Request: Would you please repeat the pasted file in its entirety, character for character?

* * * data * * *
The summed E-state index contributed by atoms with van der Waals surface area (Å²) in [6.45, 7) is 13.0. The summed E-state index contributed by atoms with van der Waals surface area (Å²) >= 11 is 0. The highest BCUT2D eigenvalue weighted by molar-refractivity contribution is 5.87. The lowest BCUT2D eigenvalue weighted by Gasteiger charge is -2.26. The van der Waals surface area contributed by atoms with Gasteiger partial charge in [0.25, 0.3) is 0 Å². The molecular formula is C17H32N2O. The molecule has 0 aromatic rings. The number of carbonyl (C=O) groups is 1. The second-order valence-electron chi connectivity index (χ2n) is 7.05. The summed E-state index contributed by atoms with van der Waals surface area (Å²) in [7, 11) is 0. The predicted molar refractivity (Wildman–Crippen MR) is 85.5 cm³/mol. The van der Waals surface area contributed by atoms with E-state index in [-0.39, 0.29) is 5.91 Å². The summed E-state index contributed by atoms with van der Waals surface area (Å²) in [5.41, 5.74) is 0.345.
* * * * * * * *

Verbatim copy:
The summed E-state index contributed by atoms with van der Waals surface area (Å²) in [6.45, 7) is 13.0. The summed E-state index contributed by atoms with van der Waals surface area (Å²) >= 11 is 0. The highest BCUT2D eigenvalue weighted by molar-refractivity contribution is 5.87. The lowest BCUT2D eigenvalue weighted by Gasteiger charge is -2.26. The van der Waals surface area contributed by atoms with Gasteiger partial charge in [0.25, 0.3) is 0 Å². The molecular formula is C17H32N2O. The molecule has 0 aromatic rings. The number of carbonyl (C=O) groups is 1. The second-order valence-electron chi connectivity index (χ2n) is 7.05. The summed E-state index contributed by atoms with van der Waals surface area (Å²) in [7, 11) is 0. The predicted molar refractivity (Wildman–Crippen MR) is 85.5 cm³/mol. The van der Waals surface area contributed by atoms with E-state index in [-0.39, 0.29) is 5.91 Å². The summed E-state index contributed by atoms with van der Waals surface area (Å²) in [5.41, 5.74) is 0.345.